The World Health Organization estimates that around one sixth of the world lacks access to clean drinking water. Since those billion people are also the poorest people in the world, water purification techniques need to be cheap to help those most in need. Since it activates under plain visible light, this new water-purifying photocatalyst may help bring purer water to the world's neediest people.
Star Trek introduced the world to a wide range of fictional technology, most of which, like beaming or warp drive, will likely remain fiction. However, a team of scientists from the University of Canada has taken the phaser, the show's famous stun-laser, out of the TV and into reality. Unfortunately, right now it only works on worms.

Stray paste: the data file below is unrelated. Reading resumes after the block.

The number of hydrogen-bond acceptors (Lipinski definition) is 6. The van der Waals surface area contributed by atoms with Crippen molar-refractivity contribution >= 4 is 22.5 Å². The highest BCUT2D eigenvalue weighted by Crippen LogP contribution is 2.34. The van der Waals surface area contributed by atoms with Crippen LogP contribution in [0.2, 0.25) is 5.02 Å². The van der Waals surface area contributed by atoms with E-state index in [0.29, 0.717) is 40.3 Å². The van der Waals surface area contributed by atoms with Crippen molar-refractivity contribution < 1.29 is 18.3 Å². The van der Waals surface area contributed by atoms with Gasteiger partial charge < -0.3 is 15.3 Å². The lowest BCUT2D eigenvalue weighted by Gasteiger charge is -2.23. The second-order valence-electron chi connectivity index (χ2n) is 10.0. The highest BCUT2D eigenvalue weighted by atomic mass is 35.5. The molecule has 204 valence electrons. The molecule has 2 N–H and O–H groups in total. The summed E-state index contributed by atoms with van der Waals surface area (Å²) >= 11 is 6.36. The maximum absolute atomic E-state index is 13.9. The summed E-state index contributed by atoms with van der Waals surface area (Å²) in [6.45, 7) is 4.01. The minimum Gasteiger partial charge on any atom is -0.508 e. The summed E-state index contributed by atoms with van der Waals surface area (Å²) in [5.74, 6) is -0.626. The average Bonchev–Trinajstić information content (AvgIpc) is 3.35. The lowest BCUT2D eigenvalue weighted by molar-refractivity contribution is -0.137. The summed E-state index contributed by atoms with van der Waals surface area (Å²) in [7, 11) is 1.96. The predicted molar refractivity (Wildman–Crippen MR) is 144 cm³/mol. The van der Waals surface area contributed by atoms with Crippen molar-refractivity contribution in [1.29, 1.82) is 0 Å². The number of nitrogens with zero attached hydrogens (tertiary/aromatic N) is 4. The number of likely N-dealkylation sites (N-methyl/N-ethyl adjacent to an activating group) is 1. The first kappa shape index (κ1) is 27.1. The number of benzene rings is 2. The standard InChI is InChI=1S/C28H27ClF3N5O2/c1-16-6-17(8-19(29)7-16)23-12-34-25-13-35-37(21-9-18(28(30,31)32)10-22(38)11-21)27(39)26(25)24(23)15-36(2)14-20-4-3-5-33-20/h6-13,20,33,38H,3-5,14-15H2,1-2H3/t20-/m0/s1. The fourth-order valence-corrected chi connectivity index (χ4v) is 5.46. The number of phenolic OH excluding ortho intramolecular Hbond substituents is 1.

I wear glasses, but don't own contact lenses. And while this normally doesn't make a difference, staring into the midday sun often leads me to think about switching to contacts simply so I can wear sunglasses.
Finally: a flash camera without all the usual problems. By using a flashbulb that emits ultraviolet and infrared light (neither of which the human eye can detect) instead of visible light, New York University's Dilip Krishnan and Rob Fergus have come up with dark photography that will neither blind your subject nor produce the unwanted glare of a harsh flash in the developed photo.
Five amazing, clean technologies that will set us free, in this month's energy-focused issue. Also: how to build a better bomb detector, the robotic toys that are raising your children, a human catapult, the world's smallest arcade, and much more.